And so, we who would succeed and progress each day must learn that the only limitation we have in life is the one we acknowledge ourselves. The opinion of others can not hinder our growth unless we acknowledge its power. The room that is wired with electricity remains unlighted until the switch is turned on, and even then the amount of illumination depends upon the number and size of the lamps. The very same wire conveys enough current for all the light we need; it is the way we use it that really counts.

Within every life is the vital current that acts upon the individual exactly the same as the electric light does to the home — with this exception, there may be trouble along the line that will cut off the supply to the electric light, but with the individual nothing can cut off or diminish our supply of light but ourselves — the amount that we get being always determined by our desires and our ability to use it wisely.  The “I am” and the “I know I can” individual has learned the first lesson in the use of this current.

Finally, we succeed in life by recognizing our oneness with the Universal Supply, and working firmly toward our goal without regard to the apparent obstacles, or fear of the future. We are daily building up a consciousness that is crowding out every vestige of limitation, and thus making it possible for us to work toward the success we desire.

You will never find time for anything. If you want time you must make it here and now. Human limitations to progress must be resolutely swept aside before the first step toward development can be made. As one writer has so aptly said, “The individual who insists on being carried soon forgets how to walk, and, naturally, loses the ability to use their own limbs.” So in the use of the mind, the only success you can obtain is the one that you can visualize. The only hindrances to that success are the limitations you recognize.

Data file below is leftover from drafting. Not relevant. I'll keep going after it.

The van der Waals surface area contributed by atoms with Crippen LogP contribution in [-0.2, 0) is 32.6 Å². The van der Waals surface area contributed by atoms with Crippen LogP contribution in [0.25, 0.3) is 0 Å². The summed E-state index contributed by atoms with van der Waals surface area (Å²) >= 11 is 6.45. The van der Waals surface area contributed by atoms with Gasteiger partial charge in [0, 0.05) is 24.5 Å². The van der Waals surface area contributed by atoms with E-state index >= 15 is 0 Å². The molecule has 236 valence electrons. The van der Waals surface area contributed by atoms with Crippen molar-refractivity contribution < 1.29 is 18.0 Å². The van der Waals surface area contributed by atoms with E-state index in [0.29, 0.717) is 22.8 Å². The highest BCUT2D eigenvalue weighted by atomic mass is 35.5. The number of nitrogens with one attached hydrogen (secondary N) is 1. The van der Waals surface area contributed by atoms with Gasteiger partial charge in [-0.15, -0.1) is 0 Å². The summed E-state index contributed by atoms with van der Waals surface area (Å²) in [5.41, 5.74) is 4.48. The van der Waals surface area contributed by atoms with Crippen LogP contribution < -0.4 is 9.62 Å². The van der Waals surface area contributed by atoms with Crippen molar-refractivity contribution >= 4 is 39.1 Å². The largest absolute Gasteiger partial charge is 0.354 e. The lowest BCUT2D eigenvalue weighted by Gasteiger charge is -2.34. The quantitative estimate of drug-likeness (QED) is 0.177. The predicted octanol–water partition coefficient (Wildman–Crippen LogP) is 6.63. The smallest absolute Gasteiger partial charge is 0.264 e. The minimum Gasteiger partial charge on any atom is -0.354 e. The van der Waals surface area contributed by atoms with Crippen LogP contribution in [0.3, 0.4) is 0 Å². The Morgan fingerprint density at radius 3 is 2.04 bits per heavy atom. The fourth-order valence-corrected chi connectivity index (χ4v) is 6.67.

To limit yourself, your friends, and your household, by the thought of weakness, ill-health, lack of training, lack of knowledge, or for any other reason that may be expressed, is merely building the wall of limitation higher every moment. To banish the feeling of limitation, it is necessary to make the positive affirmation, “I can accomplish” without explaining anything stands in your path. You have made your own limitations, and you may destroy them if you will but use your will-power for that purpose.